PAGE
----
UniteGPS – One of the latest efforts with the potential to halt the national labor shortage comes from the University of Wisconsin-Milwaukee (UWM) with its “micro-transit” pilot beginning on Feb. 1, 2022. 

FlexRide Milwaukee is an on-demand rideshare program linking unemployed people with jobs in nearby suburban areas

Called “FlexRide Milwaukee,” the ride-sharing initiative has organized five different pick-up and drop-off locations around areas of the city with the highest unemployment rates. For right now, users have coverage in Sherman Phoenix, Midtown Center, Silver Spring Neighborhood Center, as well as two other spots in the northwest. 

Whether riding in an SUV, van, or shuttle bus, this will be an on-demand service reminiscent of Uber or Lyft where people are taken directly to work, such as a school district or bus garage. Rather than focusing solely on the number of users over time, what FlexRide Milwaukee prioritizes is long-term job security for low-income people. 

“Our goal is not only to count the number of people who use the service but (to measure) economic development benefits,” said Ivy Hu, professor of architecture and urban planning at UWM, as well as a FlexRide Milwaukee team member.

Micro-transit background 

Originally, this project began in September 2021 as a means to transport unemployed people from Milwaukee to work in the Menomonee Falls and Butler areas of Waukesha County.

Upon receiving a $1 million grant from the National Science Foundation (NSF) and participating in the Civic Innovation Challenge, the UWM research team is prepared to tackle the labor shortage as well as the lack of public transportation across the state.

To organize this, the UWM research team collaborated with various employment centers as well as the Southeastern Wisconsin Regional Planning Commission (SEWRPC). According to Kevin Muhs, Executive Director of SEWRPC, heightened transit services will ultimately support more viable employment opportunities for city residents.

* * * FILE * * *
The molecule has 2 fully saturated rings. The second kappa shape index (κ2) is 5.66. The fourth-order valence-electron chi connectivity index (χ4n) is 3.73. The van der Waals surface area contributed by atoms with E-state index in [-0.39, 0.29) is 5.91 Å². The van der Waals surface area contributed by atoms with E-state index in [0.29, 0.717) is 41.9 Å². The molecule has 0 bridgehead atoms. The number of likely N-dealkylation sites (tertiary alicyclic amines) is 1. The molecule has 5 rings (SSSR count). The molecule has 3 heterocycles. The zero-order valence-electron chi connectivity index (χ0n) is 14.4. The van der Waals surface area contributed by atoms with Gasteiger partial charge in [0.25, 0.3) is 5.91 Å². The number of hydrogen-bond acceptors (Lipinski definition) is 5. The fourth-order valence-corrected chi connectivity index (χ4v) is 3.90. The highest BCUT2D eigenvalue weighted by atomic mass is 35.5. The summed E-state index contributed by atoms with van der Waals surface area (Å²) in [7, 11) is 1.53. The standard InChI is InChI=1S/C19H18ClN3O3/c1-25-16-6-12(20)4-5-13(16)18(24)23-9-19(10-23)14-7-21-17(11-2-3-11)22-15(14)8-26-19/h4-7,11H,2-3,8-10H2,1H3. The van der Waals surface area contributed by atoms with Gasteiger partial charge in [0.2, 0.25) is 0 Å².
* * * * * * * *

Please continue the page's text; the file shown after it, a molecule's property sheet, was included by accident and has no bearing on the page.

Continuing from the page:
“We have a longstanding interest in trying to work on issues in this region with regard to equal access to jobs,” said Muhs, mentioning that most new jobs around Milwaukee come from the suburbs.

Micro-transit for school bus drivers

As far as UniteGPS is concerned, more reliable transportation between urban, suburban, and rural communities could assist in attracting more qualified people to fulfill vacant bus driver roles.

Although FlexRide Milwaukee hasn’t catered directly to school districts to ease the bus driver shortage, certain transportation directors in rural Wisconsin communities consider this sort of ride-sharing program to be a viable option for their local hiring dilemmas.

When asked about bringing in drivers from nearby communities of La Crosse or Wisconsin Rapids in hopes of creating new route coverage, Sue Goyette from the School District of Mauston told UniteGPS, “I think that might be what we have to do.”

“We’re struggling; we could use other routes, we’re getting requests all the time for new pick-up spots in town, and we just don’t have room on the buses,” said Goyette, who oversees a staff of 16 drivers in transporting nearly 1,500 students.

Intensified by the pandemic, fewer available drivers have forced her community to consolidate routes. In turn, “some are really crammed and we got kids riding for a good hour or better in the morning and after school; that’s a long time for little kids to be sitting on the bus.”